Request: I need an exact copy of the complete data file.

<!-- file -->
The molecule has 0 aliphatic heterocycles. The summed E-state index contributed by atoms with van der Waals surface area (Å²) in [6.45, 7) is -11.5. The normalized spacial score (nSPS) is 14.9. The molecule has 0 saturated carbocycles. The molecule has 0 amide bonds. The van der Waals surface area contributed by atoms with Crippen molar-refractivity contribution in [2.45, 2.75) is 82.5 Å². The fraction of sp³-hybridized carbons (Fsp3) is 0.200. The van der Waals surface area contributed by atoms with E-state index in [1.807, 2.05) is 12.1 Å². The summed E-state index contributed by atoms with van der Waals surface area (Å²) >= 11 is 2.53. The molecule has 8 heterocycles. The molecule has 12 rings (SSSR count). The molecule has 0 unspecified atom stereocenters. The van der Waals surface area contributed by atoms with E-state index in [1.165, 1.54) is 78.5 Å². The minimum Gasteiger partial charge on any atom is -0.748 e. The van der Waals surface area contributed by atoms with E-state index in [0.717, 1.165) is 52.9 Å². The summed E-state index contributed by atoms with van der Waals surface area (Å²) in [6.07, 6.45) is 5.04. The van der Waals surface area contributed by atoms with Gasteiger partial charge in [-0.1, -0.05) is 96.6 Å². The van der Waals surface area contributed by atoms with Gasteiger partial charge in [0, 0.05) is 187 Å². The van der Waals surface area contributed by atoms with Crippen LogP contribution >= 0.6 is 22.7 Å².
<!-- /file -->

The molecule has 0 aliphatic heterocycles. The summed E-state index contributed by atoms with van der Waals surface area (Å²) in [6.45, 7) is -11.5. The normalized spacial score (nSPS) is 14.9. The molecule has 0 saturated carbocycles. The molecule has 0 amide bonds. The van der Waals surface area contributed by atoms with Crippen molar-refractivity contribution in [2.45, 2.75) is 82.5 Å². The fraction of sp³-hybridized carbons (Fsp3) is 0.200. The van der Waals surface area contributed by atoms with E-state index in [1.807, 2.05) is 12.1 Å². The summed E-state index contributed by atoms with van der Waals surface area (Å²) >= 11 is 2.53. The molecule has 8 heterocycles. The molecule has 12 rings (SSSR count). The molecule has 0 unspecified atom stereocenters. The van der Waals surface area contributed by atoms with E-state index in [1.165, 1.54) is 78.5 Å². The minimum Gasteiger partial charge on any atom is -0.748 e. The van der Waals surface area contributed by atoms with E-state index in [0.717, 1.165) is 52.9 Å². The summed E-state index contributed by atoms with van der Waals surface area (Å²) in [6.07, 6.45) is 5.04. The van der Waals surface area contributed by atoms with Gasteiger partial charge in [-0.1, -0.05) is 96.6 Å². The van der Waals surface area contributed by atoms with Gasteiger partial charge in [0, 0.05) is 187 Å². The van der Waals surface area contributed by atoms with Crippen LogP contribution >= 0.6 is 22.7 Å².